Title: Generation of Chaos: Pandora’s Reflection
System(s): PSP (Also playable on Vita)
Release Date: February 19, 2013
Publisher (Developer): NIS America (Super Sting)
ESRB Rating: “Teen” for Violence and Mild Language
Sting is no more, it is now Super Sting and part of the Idea Factory family. When the news broke, many took it badly. Sting is known for some fantastic and unorthodox games, after all, and people wondered what would happen after the shift. Generation of Chaos: Pandora’s Reflection is the developer’s first game after the change and it may make those people shudder. It’s a good and interesting game, but it lacks the panache, eccentricities and complexities we’ve come to expect from Sting.
Save his sister, save the world.
Generation of Chaos: Pandora’s Reflection begins in a post-apocalyptic scenario. People around the world are suffering. Ashen Rain falls down relentlessly, weaking and eventually killing all it touches. The rich and poor are set against each other. In the midst of it all are two orphans, a man named Claude who knows alchemy and his younger sister Yuri, who has a strange disease that not only causes her constant pain, but has also made a strange butterfly symbol appear on her neck. The two travel the world in search of the ingredients needed to make the medicine that keeps her alive.
The search for one of the rarest ingredients, snowdrops, leads them to a town where the poor are on the verge of revolt. A religious leader known as the Founder is stirring up trouble to make himself great, willing to use those suffering most to create an army that would put him in power. Claude and Yuri get caught up after learning the Founder may have the snowdrops they need. They learn too late they trusted the wrong person. Fortunately, a winged girl named Dominque arrives to save them and they flee the scene. It’s during the confrontation with this despicable man that the group learns there may be something more to Yuri’s affliction than a simple disease, as during a crucial battle the butterfly symbol on her neck manages to absorb most of the Ashen Rain falling around them.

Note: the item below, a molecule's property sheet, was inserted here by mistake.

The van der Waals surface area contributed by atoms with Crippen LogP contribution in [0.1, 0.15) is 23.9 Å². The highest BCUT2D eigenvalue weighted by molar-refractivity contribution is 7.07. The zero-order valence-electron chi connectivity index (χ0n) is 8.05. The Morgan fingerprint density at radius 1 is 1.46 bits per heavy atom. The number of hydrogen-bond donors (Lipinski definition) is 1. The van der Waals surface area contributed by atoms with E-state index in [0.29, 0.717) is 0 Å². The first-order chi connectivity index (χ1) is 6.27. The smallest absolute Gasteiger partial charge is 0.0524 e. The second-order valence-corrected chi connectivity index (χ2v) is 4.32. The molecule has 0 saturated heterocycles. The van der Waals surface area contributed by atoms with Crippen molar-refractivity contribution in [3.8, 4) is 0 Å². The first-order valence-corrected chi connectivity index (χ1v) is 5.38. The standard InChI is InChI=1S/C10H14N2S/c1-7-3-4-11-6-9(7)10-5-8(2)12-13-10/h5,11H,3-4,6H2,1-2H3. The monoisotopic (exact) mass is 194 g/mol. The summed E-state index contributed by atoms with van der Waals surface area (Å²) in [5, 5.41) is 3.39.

What follows is a save the world story told in a visual novel format. Between every battle, players will receive a recap of current events and see major characters speak to one another, revealing details about the situation.
Sting can make strategic RPGs that aren’t ornate and unbelieveably complex?
In the case of Generation of Chaos: Pandora’s Reflection, I think it’s best if I start by pointing out the two things that bothered me, then get into all the reasons why that didn’t matter because it’s a good game. The first problem is that it looks cheap. It’s perhaps too streamlined. Battle segments consist of miniscule sprites barely moving cross set paths to reach other sprites or location icons. When two sprites run into each other, a fight starts. You see static images of the two characters fighting and a gauge that fills to show a weapon’s damage and chance of a follow-up attack. Sting is known for creating really detailed characters and environments in its Dept. Heaven strategic RPGs and instead of continuing that tradition, this game makes me long for it.
I also have an issue with the actual fights. As I just mentioned, a gauge will fill when it’s time for the player’s party member to attack, and the X button must be tapped when an indicator is reached. However, all players are given is a visual indication that is easy to miss or misjudge. I would have greatly appreciated an audio trigger as well. It isn’t too difficult to work out the timing without one, but still. On the plus side, when a player does work out the timing correctly, it means a circle will immediately appear around the enemy sprite on the screen once the fight is over. If one of the other party members is within the enemy’s impact circle, a player can press the action button assigned to that character to initiate a follow-up attack Chaos Attack. If all of your party is clustered around one enemy at this moment, you can have everyone attack that opponent one after another.